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Thursday, April 14, 2005

Japan Today - News - Karzai wants long-term security partnership with U.S. - Japan's Leading International News Network

Japan Today - News - Karzai wants long-term security partnership with U.S. - Japan's Leading International News Network: "

japantoday > asia
Karzai wants long-term security partnership with U.S.

Thursday, April 14, 2005 at 08:03 JST
KABUL, Afghanistan — Catching U.S. officials slightly off guard, Afghan President Hamid Karzai is seeking a long-term security partnership that could keep U.S. troops there indefinitely and make permanent the military relationship that began when American forces invaded his country in 2001.

Karzai made the statement Wednesday at a news conference with Defense Secretary Donald Rumsfeld, who was notably reluctant to discuss the Bush administration's level of interest in giving Afghanistan security guarantees.

Pressed several times on this point, Rumsfeld said it was a matter for President George Bush to decide. He noted that the United States had pledged to remain a friend to Afghanistan and to help rebuild the country.

But when it came to the question of a permanent military presence here, 'We think more in terms of what we're doing rather than the question of military bases and that type of thing,' he said.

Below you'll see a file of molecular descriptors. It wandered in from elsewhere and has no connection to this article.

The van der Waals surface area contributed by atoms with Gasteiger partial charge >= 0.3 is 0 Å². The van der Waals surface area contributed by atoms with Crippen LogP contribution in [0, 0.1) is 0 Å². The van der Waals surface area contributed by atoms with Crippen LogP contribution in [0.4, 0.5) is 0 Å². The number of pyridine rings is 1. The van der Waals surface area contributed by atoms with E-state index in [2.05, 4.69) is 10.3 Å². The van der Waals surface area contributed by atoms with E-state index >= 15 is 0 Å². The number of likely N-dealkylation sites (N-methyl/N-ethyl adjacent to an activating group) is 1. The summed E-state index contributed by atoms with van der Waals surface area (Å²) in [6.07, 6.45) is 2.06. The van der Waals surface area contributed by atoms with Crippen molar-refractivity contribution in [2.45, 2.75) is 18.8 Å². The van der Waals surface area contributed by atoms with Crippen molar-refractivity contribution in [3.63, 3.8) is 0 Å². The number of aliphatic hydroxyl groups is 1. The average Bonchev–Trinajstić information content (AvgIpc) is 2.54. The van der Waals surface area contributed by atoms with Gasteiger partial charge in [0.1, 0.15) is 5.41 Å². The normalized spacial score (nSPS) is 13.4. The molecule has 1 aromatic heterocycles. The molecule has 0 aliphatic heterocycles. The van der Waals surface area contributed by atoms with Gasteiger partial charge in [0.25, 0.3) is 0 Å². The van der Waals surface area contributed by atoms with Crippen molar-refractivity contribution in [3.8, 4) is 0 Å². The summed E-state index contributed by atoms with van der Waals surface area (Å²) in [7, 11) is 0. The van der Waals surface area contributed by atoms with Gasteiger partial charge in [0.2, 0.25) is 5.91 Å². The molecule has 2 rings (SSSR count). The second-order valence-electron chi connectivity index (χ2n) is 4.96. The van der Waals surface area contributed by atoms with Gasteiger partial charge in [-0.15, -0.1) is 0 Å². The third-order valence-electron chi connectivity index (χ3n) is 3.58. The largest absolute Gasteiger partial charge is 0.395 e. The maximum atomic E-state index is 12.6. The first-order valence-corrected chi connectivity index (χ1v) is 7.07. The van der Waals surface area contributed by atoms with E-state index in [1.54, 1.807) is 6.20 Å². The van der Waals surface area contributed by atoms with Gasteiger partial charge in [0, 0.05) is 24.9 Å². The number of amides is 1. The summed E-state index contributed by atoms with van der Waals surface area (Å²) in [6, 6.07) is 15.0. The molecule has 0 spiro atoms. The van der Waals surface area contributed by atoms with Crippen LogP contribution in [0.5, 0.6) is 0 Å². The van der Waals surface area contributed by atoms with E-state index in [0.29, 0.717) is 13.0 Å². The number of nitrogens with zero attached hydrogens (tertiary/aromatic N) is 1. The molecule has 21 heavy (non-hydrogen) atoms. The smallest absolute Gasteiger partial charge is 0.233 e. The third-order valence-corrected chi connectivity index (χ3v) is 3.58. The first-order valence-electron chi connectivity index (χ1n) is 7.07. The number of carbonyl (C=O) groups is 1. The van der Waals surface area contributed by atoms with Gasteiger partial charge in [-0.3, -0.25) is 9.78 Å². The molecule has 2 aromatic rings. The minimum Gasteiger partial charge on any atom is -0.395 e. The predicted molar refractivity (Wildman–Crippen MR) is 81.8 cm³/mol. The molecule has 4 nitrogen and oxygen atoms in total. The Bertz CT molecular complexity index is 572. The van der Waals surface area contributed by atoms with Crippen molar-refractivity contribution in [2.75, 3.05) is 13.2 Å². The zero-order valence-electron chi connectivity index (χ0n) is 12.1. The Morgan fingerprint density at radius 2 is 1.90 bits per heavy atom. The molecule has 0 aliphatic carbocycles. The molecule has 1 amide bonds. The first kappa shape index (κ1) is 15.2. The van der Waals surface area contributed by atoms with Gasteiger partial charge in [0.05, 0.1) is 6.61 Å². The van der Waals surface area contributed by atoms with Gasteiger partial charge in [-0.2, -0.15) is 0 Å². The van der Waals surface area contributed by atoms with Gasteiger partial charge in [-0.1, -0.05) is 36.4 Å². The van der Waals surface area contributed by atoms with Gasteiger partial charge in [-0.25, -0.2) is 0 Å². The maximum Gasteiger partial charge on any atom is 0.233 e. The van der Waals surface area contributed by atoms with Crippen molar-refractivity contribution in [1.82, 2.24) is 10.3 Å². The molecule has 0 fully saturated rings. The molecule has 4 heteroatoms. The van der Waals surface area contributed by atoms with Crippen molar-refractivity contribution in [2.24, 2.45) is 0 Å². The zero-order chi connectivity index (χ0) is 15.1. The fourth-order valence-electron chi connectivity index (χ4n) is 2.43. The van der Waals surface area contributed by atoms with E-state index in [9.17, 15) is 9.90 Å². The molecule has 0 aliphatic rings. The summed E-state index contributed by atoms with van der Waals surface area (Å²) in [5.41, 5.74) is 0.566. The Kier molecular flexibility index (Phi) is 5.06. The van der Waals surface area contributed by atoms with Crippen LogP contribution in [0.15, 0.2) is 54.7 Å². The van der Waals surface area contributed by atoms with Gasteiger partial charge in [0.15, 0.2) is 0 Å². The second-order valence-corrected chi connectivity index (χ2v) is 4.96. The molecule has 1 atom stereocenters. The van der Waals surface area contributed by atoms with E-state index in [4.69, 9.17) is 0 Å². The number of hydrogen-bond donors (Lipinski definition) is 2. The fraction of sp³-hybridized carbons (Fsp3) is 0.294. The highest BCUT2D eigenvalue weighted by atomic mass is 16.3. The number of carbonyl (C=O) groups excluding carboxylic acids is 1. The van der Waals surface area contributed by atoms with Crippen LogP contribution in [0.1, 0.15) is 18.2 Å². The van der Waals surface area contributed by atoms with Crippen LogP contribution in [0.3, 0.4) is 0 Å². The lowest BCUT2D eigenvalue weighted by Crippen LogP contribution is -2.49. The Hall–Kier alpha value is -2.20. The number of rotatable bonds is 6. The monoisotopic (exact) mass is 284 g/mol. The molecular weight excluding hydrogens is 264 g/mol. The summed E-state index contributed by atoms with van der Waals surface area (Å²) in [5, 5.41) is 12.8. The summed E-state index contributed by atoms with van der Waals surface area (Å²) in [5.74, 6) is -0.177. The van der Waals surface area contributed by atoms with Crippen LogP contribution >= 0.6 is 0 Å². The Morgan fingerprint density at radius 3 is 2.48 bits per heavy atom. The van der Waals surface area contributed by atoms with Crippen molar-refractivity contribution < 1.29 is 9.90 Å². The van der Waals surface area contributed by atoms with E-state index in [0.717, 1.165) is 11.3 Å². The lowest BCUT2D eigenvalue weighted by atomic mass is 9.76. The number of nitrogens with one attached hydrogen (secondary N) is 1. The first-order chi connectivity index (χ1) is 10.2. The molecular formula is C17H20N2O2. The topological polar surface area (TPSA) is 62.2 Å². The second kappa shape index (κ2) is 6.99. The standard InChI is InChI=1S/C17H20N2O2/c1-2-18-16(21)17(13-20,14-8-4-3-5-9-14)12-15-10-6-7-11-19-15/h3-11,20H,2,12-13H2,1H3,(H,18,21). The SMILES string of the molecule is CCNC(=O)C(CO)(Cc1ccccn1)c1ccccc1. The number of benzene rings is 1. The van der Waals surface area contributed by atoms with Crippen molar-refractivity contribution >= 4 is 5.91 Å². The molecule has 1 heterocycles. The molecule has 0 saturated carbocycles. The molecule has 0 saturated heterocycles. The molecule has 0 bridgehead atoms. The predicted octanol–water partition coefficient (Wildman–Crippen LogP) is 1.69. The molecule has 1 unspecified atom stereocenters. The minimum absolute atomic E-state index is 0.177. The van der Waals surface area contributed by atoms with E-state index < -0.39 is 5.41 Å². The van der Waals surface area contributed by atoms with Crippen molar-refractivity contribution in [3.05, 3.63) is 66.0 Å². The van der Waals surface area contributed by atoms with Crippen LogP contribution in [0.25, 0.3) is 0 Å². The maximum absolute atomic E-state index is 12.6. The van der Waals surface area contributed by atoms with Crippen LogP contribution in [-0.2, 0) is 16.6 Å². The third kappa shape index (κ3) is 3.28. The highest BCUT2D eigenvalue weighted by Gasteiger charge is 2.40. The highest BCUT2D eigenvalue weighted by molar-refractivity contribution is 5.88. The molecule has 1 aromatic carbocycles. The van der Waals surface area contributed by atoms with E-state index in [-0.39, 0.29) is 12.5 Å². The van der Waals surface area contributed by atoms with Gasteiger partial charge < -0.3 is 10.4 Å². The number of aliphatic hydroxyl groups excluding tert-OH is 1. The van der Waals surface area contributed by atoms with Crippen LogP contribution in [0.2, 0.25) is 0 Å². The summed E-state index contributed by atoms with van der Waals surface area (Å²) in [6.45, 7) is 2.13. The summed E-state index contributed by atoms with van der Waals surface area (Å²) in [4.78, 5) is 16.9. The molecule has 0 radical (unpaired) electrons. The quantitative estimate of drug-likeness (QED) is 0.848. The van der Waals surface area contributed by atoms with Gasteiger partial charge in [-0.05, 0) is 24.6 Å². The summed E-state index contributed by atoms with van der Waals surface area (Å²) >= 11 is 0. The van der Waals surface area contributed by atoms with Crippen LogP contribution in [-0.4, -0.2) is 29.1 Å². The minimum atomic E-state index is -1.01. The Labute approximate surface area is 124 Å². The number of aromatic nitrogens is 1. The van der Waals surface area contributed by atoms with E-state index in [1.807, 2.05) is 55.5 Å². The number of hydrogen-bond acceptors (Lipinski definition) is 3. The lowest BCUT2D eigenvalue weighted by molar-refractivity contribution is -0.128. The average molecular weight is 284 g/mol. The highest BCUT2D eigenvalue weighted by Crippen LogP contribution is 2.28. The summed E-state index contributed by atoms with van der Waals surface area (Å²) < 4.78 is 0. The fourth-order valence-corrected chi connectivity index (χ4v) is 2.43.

In Washington, White House press secretary Scott McClellan said 'discussions are ongoing' with Karzai on future security arrangements. 'I don't want to speculate about anything beyond that,' McClellan said.

It is not clear whether Rumsfeld would favor a long-term military presence in Afghanistan. Some believe he would prefer a more flexible arrangement for U.S. aircraft overflight rights and possibly access to an Afghan air base for occasional training, refueling and other activities.

The Pentagon has already made such arrangements with other Central Asian nations. Rumsfeld generally favors that approach because it is less rigid and less expensive.

At the news conference with Rumsfeld, Karzai appeared eager to talk about his hopes for a permanent relationship with the United"

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